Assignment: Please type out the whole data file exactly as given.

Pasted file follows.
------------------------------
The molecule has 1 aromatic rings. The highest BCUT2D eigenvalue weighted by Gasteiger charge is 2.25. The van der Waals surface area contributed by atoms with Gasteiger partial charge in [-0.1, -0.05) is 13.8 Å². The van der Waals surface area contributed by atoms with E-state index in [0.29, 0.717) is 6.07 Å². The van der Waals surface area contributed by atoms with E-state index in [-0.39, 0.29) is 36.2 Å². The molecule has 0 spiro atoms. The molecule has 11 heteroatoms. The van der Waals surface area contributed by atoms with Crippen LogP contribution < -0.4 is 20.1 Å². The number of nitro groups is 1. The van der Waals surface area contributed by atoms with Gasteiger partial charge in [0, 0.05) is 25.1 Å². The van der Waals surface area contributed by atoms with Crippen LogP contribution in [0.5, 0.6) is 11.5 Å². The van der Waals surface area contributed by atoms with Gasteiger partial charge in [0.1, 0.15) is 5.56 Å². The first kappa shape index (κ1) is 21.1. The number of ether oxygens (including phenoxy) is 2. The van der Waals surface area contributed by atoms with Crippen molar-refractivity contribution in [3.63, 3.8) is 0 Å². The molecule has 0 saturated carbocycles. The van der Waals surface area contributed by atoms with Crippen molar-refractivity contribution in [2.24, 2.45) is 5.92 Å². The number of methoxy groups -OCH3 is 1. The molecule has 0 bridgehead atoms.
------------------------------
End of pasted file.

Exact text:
The molecule has 1 aromatic rings. The highest BCUT2D eigenvalue weighted by Gasteiger charge is 2.25. The van der Waals surface area contributed by atoms with Gasteiger partial charge in [-0.1, -0.05) is 13.8 Å². The van der Waals surface area contributed by atoms with E-state index in [0.29, 0.717) is 6.07 Å². The van der Waals surface area contributed by atoms with E-state index in [-0.39, 0.29) is 36.2 Å². The molecule has 0 spiro atoms. The molecule has 11 heteroatoms. The van der Waals surface area contributed by atoms with Crippen LogP contribution < -0.4 is 20.1 Å². The number of nitro groups is 1. The van der Waals surface area contributed by atoms with Gasteiger partial charge in [0, 0.05) is 25.1 Å². The van der Waals surface area contributed by atoms with Crippen LogP contribution in [0.5, 0.6) is 11.5 Å². The van der Waals surface area contributed by atoms with Gasteiger partial charge in [0.1, 0.15) is 5.56 Å². The first kappa shape index (κ1) is 21.1. The number of ether oxygens (including phenoxy) is 2. The van der Waals surface area contributed by atoms with Crippen molar-refractivity contribution in [3.63, 3.8) is 0 Å². The molecule has 0 saturated carbocycles. The van der Waals surface area contributed by atoms with Crippen molar-refractivity contribution in [2.24, 2.45) is 5.92 Å². The number of methoxy groups -OCH3 is 1. The molecule has 0 bridgehead atoms.